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ERIC Number: EJ1001912
Record Type: Journal
Publication Date: 2012
Pages: 18
Abstractor: ERIC
Reference Count: 32
ISSN: ISSN-0146-9282
A Theory of School Achievement: A Quantum View
Phelps, James L.
Educational Considerations, v40 n1 p2-19 Fall 2012
In most school achievement research, the relationships between achievement and explanatory variables follow the Newton and Einstein concept/principle and the viewpoint of the macro-observer: Deterministic measures based on the mean value of a sufficiently large number of schools. What if the relationships between achievement and explanatory variables followed Planck's quantum concept/principle and the viewpoint of the micro-observer; that is, the nondeterministic measurement of individual schools, each with its own probability? What influence would a quantum theory of school achievement have on research, training, and practice? The author argues that there is no set of generally accepted concepts or mathematical principles underlying the multiple diverse studies estimating the relationships between school achievement and various explanatory variables; in short, there is no comprehensive theory of school achievement. In this article, the purpose of the analyses and thought experiments, culminating in a series of postulates, is to define the fundamental concepts and mathematical principles of such a theory. These issues are addressed in this article through discussion of the following: (1) Why achievement measures are quantum in nature: discrete integer values with upper- and lower-limits requiring probabilistic measurements; (2) Why normal curve statistics commonly used in achievement research are based on continuous variables with no upper- and lower-limits and implied deterministic measurements; (3) How normal curve statistics can accommodate the quantum nature of achievement by considering the relationships between achievement and explanatory variables as nonlinear, nondeterministic, and probabilistic; (4) How nonlinear relationships allow for the calculation of achievement levels and probabilities unique to each individual school (Planck's microview); (5) How the nonlinear interpretation leads to a calculation of cost-effectiveness; (6) How conceptually and statistically related variables can be combined to measure their collective influence on achievement; and (7) How normal curve statistics and combinations of explanatory variables can be used in a comprehensive theory of school achievement and mathematical model simulating how changes in individual school policies could influence the probability of improved achievement. (Contains 1 table, 10 figures, and 23 endnotes.)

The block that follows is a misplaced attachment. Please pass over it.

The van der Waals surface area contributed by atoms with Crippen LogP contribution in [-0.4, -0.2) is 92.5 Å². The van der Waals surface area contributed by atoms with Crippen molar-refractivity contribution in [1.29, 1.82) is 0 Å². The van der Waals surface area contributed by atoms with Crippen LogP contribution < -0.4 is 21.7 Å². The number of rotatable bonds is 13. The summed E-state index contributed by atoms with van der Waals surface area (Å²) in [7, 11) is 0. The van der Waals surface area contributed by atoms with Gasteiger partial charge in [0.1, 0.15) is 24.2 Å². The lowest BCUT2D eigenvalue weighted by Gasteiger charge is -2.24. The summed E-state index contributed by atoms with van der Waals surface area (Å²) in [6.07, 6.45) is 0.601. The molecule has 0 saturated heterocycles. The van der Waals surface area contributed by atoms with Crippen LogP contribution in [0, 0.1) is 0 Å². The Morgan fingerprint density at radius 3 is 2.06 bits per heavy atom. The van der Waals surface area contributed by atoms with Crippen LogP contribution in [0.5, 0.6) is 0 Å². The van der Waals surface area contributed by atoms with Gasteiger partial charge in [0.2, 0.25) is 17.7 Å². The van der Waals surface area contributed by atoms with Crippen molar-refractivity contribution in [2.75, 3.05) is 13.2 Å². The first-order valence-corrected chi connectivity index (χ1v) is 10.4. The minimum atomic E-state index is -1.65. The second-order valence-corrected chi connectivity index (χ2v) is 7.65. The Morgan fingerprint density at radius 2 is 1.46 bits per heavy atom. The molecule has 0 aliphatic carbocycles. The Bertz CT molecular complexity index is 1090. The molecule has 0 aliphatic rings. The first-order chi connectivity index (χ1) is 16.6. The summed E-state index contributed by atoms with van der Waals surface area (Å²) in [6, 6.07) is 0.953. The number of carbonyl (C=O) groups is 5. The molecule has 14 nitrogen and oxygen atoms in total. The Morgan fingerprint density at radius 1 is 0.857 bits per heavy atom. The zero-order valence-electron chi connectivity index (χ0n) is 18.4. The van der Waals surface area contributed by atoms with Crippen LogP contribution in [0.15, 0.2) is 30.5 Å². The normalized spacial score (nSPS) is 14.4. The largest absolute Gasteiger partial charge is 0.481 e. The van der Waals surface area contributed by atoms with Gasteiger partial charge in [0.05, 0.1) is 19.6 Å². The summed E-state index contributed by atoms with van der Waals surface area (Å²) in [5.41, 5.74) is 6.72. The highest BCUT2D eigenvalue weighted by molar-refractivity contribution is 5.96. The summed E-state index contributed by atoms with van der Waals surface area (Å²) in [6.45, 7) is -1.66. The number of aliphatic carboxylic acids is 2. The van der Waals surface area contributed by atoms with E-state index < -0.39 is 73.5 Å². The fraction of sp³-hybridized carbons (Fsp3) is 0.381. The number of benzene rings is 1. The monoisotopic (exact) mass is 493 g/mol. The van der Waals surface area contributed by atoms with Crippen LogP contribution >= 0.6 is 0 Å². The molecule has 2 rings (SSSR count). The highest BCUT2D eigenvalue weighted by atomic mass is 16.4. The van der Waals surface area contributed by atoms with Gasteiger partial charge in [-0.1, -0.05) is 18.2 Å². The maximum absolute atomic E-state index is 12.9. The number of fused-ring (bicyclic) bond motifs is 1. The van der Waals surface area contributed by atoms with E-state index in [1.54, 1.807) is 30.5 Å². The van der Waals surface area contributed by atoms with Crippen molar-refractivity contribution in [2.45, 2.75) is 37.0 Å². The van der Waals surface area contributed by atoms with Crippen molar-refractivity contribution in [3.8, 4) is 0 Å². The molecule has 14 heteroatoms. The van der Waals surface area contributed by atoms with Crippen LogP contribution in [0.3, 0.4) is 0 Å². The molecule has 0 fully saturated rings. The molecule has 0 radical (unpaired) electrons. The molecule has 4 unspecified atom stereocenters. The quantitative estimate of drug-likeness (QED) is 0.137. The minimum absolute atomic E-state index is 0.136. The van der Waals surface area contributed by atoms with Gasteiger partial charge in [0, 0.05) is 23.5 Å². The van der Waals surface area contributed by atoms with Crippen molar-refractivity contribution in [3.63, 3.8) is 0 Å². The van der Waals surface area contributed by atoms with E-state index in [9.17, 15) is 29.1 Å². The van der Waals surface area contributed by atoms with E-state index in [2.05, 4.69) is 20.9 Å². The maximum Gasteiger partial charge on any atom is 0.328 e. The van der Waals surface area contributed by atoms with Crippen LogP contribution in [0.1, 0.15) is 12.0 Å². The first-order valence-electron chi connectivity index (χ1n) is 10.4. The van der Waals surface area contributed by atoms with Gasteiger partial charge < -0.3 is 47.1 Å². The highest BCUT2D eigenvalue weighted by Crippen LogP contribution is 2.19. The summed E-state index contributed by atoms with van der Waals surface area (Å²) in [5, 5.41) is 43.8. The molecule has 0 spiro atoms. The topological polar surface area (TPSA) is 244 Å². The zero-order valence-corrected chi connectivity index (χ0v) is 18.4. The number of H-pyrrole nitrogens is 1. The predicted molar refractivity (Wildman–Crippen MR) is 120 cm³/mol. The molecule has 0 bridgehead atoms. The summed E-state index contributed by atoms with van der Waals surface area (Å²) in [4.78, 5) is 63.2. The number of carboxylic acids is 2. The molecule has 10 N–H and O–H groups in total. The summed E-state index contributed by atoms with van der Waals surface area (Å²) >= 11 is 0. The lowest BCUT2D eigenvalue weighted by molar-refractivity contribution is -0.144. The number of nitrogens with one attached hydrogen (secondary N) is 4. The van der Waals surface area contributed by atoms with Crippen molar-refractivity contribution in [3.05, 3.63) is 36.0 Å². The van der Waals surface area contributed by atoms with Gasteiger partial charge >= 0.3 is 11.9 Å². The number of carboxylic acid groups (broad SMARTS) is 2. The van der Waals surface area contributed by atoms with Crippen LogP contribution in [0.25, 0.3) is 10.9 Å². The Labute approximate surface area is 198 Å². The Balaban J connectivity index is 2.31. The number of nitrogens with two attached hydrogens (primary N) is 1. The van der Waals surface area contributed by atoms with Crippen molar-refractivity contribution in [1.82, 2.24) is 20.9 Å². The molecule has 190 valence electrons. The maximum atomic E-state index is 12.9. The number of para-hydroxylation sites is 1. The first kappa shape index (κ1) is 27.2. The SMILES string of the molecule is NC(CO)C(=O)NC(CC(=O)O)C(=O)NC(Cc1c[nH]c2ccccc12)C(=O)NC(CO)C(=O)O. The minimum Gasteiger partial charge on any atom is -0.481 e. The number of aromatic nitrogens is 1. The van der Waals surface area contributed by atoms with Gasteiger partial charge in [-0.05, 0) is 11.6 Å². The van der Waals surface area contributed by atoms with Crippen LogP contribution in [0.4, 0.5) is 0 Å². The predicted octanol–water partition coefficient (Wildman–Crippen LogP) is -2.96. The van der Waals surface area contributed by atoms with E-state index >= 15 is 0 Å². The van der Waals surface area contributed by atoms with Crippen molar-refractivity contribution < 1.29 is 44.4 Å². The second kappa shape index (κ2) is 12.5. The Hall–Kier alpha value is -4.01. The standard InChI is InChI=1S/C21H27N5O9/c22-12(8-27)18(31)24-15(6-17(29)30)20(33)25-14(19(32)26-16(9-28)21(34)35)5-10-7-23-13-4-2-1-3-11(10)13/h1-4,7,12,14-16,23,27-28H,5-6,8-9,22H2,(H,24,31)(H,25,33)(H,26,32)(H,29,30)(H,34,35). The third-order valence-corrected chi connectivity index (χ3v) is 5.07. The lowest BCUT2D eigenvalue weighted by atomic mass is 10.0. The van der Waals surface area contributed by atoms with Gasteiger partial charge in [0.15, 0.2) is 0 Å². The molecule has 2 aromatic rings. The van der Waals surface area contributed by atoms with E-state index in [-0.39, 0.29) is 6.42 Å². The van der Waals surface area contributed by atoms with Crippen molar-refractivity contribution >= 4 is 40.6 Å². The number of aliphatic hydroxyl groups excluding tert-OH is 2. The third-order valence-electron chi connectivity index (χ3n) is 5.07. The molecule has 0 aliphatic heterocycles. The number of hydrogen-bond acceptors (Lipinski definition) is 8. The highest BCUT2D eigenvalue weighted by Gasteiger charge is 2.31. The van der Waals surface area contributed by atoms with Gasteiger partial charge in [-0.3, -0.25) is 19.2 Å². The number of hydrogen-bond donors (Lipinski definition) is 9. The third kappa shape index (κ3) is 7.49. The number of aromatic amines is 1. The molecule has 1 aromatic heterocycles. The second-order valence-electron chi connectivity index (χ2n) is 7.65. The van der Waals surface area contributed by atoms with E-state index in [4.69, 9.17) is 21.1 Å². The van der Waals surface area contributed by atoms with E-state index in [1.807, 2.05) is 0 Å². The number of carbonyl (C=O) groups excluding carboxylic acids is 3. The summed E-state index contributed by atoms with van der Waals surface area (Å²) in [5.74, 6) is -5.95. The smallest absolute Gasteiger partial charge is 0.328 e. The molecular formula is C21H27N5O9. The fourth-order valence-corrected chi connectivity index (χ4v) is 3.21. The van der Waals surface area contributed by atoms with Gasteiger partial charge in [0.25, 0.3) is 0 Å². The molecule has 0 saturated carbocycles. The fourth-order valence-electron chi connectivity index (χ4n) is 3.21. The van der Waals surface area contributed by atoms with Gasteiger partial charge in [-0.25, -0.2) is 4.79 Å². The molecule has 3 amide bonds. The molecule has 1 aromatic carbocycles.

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Publication Type: Journal Articles; Reports - Research
Education Level: N/A
Audience: N/A
Language: English
Sponsor: N/A
Authoring Institution: N/A